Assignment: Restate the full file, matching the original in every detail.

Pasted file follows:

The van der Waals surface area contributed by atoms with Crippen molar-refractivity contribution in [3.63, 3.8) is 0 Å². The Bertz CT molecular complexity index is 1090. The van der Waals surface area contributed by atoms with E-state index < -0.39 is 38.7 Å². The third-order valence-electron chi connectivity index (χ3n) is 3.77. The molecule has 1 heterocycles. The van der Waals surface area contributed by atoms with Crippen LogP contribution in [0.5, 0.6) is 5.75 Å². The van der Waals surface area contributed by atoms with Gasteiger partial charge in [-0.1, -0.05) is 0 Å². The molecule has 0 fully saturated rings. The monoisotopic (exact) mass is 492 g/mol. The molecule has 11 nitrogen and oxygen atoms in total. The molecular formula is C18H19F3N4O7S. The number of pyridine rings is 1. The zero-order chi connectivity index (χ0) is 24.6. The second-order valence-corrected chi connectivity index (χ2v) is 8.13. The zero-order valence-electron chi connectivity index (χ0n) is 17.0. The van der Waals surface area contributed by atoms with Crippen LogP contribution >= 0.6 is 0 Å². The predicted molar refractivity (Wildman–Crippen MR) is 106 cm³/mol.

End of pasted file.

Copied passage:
The van der Waals surface area contributed by atoms with Crippen molar-refractivity contribution in [3.63, 3.8) is 0 Å². The Bertz CT molecular complexity index is 1090. The van der Waals surface area contributed by atoms with E-state index < -0.39 is 38.7 Å². The third-order valence-electron chi connectivity index (χ3n) is 3.77. The molecule has 1 heterocycles. The van der Waals surface area contributed by atoms with Crippen LogP contribution in [0.5, 0.6) is 5.75 Å². The van der Waals surface area contributed by atoms with Gasteiger partial charge in [-0.1, -0.05) is 0 Å². The molecule has 0 fully saturated rings. The monoisotopic (exact) mass is 492 g/mol. The molecule has 11 nitrogen and oxygen atoms in total. The molecular formula is C18H19F3N4O7S. The number of pyridine rings is 1. The zero-order chi connectivity index (χ0) is 24.6. The second-order valence-corrected chi connectivity index (χ2v) is 8.13. The zero-order valence-electron chi connectivity index (χ0n) is 17.0. The van der Waals surface area contributed by atoms with Crippen LogP contribution >= 0.6 is 0 Å². The predicted molar refractivity (Wildman–Crippen MR) is 106 cm³/mol.